Students that put their skills into practice will stand out

May is proving to be the month of e-mails from panicking students desperate for information to complete their dissertations ‘by the end of the week’. It’s amazing what a motivator a looming deadline can be. But while we all understand the plight of stressed students, it’s as much a part of the creative learning curve to put yourself in a pressured position at a time when it counts.

What is of more concern are some of the subjects these young hopefuls are proposing. Their questions are either too broad – ‘Do you know anything about packaging?’ – or too predictable – ‘What’s your view of women in design?’ – and too few take the trouble to find out the name of the person they’re addressing. ‘Dear sir/madam’ will not do if they expect their requests to be taken seriously.

All credit though to those who approach consultancies or magazines like Design Week to help them with their research. What better way to tap into the latest information. But it would be great to see them tackling subjects more pertinent to society today. A couple of years ago it might have been ways design can boost tourism in the UK after the foot-and-mouth epidemic or to reassure the public about safe air travel. Now it might build on initiatives to improve the school experience or those related to healthcare. New issues emerge all the time and it is refreshing when a student looks beyond set pieces to identify something of direct relevance.

Evidence of a broad outlook is more likely to get you a job or win an award than a grim adherence to the obvious solutions, however beautifully executed. We look to the tutors to give guidance on this, but with focus now on design in secondary schools, thanks to organisations like the Design Council and the Audi Design Foundation, we can expect degree students to become more challenging in their coursework.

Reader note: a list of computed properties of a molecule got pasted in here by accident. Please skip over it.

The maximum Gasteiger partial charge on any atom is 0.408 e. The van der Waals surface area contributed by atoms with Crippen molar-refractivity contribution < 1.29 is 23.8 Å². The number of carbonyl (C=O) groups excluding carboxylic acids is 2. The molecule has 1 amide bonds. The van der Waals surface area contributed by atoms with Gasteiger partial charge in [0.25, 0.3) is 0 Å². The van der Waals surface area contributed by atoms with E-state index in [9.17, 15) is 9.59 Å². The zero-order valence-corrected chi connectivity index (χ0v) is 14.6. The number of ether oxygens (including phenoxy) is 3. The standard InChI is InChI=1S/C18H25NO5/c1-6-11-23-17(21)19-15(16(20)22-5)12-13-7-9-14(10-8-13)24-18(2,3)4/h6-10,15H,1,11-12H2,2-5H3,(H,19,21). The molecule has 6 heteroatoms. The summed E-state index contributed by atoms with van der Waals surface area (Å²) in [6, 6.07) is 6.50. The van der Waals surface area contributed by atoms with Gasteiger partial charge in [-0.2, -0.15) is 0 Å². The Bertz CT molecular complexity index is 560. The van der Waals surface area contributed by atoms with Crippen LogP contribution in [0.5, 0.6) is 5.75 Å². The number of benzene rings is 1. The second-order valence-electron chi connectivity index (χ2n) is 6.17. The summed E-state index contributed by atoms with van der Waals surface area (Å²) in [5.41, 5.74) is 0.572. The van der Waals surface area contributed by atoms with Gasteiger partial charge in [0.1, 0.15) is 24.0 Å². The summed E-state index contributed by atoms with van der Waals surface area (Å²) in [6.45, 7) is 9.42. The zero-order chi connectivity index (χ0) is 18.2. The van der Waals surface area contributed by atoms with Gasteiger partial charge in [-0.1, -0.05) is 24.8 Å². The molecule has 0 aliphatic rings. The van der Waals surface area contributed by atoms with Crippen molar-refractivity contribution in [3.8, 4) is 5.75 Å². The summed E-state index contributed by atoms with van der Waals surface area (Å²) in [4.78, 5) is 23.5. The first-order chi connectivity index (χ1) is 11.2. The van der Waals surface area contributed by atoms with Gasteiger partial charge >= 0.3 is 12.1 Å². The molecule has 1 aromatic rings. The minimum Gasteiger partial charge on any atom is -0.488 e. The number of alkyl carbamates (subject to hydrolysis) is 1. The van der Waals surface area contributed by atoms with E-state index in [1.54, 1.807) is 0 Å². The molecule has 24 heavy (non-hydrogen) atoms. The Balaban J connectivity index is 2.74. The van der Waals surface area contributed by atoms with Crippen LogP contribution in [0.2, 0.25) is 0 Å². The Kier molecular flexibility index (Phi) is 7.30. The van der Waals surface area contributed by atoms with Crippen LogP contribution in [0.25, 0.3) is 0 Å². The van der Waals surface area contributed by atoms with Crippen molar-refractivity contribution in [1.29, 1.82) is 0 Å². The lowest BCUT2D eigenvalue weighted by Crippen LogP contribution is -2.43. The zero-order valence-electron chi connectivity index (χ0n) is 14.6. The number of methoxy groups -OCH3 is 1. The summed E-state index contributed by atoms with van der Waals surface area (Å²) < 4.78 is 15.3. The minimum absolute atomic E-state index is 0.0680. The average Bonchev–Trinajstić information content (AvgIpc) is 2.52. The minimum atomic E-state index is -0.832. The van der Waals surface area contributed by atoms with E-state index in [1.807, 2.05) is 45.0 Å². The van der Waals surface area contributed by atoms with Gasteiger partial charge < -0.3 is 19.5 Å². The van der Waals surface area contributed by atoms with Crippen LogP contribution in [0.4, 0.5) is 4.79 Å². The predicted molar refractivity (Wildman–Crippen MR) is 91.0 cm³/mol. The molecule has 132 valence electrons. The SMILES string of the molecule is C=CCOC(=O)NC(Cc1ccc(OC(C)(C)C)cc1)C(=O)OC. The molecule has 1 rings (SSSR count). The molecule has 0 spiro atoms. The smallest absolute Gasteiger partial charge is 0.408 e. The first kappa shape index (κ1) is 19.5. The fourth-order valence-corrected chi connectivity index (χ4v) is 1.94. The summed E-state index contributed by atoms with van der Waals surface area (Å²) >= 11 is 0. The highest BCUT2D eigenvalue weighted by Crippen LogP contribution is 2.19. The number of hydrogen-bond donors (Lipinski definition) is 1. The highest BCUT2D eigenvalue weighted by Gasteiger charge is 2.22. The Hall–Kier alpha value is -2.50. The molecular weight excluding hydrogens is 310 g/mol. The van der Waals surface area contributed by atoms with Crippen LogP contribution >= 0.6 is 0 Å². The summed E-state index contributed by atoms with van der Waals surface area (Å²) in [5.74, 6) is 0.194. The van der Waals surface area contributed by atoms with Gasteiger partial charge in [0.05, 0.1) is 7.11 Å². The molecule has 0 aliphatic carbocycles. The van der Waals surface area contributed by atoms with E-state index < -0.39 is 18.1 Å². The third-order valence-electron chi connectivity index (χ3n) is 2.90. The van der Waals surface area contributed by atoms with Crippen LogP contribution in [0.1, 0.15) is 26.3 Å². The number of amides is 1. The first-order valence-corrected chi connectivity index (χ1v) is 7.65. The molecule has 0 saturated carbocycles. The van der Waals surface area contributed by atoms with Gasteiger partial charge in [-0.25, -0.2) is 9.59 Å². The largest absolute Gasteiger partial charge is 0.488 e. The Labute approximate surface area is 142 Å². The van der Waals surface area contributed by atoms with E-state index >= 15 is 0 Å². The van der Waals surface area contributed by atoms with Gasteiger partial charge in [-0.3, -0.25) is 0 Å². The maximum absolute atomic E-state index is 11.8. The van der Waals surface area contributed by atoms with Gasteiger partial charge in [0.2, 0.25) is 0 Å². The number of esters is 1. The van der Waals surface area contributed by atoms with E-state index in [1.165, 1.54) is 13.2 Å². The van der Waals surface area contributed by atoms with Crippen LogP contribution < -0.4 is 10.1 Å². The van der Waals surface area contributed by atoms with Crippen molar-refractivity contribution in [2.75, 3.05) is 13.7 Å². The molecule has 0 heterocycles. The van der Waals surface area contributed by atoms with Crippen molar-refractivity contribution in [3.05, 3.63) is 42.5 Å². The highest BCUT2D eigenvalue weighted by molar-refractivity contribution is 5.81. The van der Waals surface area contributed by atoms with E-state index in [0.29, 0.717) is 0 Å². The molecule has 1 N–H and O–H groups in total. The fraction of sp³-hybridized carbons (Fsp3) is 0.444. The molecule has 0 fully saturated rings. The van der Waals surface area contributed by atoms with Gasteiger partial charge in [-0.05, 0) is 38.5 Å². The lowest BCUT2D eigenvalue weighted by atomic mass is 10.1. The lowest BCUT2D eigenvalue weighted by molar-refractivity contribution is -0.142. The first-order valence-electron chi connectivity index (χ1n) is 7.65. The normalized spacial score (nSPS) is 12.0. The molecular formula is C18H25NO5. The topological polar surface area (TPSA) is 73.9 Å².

It is a bit early for the full impact of schools initiatives to manifest on the degree shows. But judging by last year’s output, young designers are already more confident than their predecessors and more adept at communicating their ideas.

Only the best of them are likely to get jobs as designers in the short-term, as the industry slowly works its way towards economic recovery. But others might find rewarding careers in design-related areas where problem-solving and communication skills are key, within consultancies or on the client side.

The important thing for students is to show their individuality without being pushy. Beleaguered consultancy heads might not be hiring now, but as recovery speeds up they might need to staff up – and the sharper ones will be checking out the talent of the future.

Lynda Relph-Knight

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